Your mission statement is often the briefest component of your Case for Support. But its size shouldn’t dictate the time invested in getting it right. In fact, if written with clarity and depth of meaning, it should be the most concise, powerful story in your narrative toolkit: the cornerstone for all organizational and communication activities.
There are lots of great tools to help you craft your mission statement. The one I recommend is a ‘values-based’ approach. After all, the work of your organization should be your ‘Mission In Action’.
This brief outline provides a few questions you can use to flex those creative muscles to review, or develop, your mission statement. First, let’s consider the role of a values-based mission statement:
- Declaration of the values of an organization – the reason why it exists today – not simply ‘what it does’.
- Description of the path to be taken to arrive at your stated future vision – a world where the organization is successfully achieving its stated goals (or, in some cases – the role of the organization may be redundant as mission is fully realized).
Following the KISS method, the mission statement could contain as few as two sentences:
- We (your organization) believes… (values/philosophical beliefs that inform the work of the organization). THEREFORE…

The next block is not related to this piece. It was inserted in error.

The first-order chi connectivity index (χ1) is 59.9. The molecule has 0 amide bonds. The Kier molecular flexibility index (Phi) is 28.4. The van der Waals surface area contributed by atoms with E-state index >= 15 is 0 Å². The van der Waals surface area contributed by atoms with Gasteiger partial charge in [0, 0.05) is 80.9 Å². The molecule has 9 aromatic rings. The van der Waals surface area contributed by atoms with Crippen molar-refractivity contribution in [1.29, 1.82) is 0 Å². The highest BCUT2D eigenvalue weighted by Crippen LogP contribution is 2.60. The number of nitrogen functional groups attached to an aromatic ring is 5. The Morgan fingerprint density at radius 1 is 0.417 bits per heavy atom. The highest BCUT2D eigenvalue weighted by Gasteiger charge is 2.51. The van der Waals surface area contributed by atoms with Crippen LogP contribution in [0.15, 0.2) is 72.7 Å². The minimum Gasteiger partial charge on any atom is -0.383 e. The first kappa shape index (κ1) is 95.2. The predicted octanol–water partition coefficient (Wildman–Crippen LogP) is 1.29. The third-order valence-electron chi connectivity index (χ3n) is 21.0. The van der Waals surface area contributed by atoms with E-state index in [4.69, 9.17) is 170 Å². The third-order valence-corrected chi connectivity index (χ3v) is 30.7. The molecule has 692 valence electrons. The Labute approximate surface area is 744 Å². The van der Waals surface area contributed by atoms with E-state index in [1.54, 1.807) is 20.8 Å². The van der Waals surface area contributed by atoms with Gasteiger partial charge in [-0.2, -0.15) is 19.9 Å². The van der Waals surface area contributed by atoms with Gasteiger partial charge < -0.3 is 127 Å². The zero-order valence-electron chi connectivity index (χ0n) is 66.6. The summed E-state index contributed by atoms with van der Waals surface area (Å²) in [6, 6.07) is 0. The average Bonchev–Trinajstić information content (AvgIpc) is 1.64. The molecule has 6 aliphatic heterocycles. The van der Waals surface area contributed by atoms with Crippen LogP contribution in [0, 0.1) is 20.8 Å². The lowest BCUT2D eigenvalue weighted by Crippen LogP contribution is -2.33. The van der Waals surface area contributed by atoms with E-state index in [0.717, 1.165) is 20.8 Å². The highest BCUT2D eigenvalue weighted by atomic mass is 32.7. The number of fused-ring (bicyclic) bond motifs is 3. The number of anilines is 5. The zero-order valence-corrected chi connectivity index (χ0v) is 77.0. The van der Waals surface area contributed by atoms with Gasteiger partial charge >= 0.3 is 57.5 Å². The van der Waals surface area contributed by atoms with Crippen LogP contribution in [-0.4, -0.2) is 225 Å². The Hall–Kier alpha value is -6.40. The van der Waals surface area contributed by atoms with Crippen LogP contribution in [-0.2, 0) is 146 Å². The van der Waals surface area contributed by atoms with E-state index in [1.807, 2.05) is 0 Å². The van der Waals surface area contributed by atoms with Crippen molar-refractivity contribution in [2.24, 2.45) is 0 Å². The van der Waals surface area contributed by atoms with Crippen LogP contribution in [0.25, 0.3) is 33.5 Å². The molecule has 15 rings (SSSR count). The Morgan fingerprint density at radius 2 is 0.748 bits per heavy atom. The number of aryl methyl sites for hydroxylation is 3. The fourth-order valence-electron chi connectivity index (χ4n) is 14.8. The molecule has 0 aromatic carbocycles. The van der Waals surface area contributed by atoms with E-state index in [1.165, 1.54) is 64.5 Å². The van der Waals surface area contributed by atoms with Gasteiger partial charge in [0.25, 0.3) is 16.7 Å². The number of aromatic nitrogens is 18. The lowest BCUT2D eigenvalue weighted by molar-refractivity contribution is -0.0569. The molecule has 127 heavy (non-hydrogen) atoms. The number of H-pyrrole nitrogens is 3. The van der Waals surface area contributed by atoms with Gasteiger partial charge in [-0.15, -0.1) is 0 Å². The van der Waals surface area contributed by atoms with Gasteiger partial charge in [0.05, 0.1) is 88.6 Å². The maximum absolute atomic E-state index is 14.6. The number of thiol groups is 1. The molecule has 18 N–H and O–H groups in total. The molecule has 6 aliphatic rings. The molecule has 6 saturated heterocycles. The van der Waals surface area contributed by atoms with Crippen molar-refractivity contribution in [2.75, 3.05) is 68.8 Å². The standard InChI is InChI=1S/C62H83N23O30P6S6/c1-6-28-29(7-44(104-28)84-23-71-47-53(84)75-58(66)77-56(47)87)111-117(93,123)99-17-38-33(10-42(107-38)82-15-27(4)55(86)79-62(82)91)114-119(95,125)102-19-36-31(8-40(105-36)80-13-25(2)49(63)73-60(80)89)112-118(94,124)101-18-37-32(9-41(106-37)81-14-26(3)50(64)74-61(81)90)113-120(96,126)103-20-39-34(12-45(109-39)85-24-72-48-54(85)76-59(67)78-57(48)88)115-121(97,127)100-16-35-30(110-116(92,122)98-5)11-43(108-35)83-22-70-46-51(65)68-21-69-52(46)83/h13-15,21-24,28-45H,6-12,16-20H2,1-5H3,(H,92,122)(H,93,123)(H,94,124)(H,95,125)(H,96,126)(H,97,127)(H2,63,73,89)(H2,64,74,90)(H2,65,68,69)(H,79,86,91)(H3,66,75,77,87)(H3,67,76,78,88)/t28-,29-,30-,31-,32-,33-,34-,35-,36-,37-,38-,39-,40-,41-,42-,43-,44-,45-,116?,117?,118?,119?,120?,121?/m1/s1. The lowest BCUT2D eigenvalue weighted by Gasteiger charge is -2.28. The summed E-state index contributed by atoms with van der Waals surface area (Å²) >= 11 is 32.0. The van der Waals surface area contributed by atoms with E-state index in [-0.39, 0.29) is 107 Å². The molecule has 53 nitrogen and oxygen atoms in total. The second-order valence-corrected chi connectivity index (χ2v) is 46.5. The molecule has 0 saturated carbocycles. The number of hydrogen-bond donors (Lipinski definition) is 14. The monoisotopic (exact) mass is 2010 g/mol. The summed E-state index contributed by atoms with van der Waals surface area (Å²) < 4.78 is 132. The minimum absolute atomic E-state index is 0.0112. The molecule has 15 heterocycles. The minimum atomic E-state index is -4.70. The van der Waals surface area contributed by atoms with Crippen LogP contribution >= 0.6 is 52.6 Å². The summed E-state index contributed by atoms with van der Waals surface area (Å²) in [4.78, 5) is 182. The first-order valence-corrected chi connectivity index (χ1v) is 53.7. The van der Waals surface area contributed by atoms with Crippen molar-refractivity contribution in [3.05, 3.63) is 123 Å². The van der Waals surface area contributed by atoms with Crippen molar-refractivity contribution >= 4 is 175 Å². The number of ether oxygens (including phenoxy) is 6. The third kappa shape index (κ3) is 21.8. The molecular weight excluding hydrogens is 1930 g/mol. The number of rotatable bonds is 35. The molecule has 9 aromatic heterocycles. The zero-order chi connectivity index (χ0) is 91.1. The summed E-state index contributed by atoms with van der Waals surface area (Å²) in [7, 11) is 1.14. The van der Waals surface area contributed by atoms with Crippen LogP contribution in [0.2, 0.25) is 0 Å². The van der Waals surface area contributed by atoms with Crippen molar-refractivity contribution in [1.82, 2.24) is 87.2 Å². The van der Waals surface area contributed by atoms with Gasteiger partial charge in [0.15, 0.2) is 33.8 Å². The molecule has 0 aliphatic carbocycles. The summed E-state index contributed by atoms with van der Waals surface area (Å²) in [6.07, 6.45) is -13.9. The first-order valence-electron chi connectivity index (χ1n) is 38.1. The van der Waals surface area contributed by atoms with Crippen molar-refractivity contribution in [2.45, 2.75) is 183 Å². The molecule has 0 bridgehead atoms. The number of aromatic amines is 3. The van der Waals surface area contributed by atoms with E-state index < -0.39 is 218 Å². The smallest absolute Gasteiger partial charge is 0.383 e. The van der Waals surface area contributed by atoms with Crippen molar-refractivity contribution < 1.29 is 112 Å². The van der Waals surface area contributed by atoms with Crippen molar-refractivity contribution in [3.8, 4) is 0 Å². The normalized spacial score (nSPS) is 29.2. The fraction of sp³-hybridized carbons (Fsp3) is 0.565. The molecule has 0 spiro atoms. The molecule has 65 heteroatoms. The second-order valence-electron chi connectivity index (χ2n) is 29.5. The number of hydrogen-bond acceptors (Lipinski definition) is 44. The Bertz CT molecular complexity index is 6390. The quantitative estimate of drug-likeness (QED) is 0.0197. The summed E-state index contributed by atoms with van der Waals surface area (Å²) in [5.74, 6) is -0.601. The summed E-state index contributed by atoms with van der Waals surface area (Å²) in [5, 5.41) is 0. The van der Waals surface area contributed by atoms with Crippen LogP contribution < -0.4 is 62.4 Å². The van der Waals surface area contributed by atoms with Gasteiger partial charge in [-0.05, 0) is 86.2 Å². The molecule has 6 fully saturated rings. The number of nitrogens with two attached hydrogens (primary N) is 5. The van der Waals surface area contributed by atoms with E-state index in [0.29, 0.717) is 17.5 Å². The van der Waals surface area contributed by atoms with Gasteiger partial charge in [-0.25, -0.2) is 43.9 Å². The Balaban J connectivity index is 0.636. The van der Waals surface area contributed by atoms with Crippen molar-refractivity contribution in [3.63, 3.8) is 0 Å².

- (Your organization) raises and manages funds to (e.g. provide/supplement/maintain, etc.)
Some people think that if you cover what the organization does, then the values are implicit. But why run the risk of leaving this open to interpretation? Much easier to have potential funders and supporters know immediately why you do what you do. We all know that successful fundraising is based on a platform of shared beliefs and values between the donor and the mission – so by articulating your mission – you can bring clarity to all decision-making by volunteers, staff, prospects and donors.
Some Key Questions to help you develop a ‘values-based’ mission statement.
A few questions designed to help you discover/uncover and focus on the key building blocks for your mission statement.
- What aspect of a ‘civil society’ is the central reason your organization was established? (These are the values/beliefs that your organization upholds.) TIP: try starting this sentence with the words, We believe…
- Now, describe the particular challenge that stands in the way of realizing the above statement. Or, perhaps it’s an opportunity that your organization can take advantage of to realize the above statement.
- State what your organization can/will do (through the raising and managing of funds) to address the conditions described in 2.
Now, spend some reviewing these ‘building blocks’ then start compiling your mission statement.
Here are a couple of examples.
We believe our town’s natural history and cultural heritage should be preserved and interpreted to celebrate and educate current and future generations. (THEREFORE) The Deep Cove Heritage Society raises and manages funds to maintain state-of-the-art facilities, exhibits, and programming that engages visitors of all ages.
Global Hope Foundation believes that wherever people are suffering, compassion and hope can help them endure. (THEREFORE) We raise funds to mobilize people and resources to meet the needs of suffering people in a hurting world. This is achieved through a variety of programs including disaster relief and agricultural, educational, medical and economic assistance.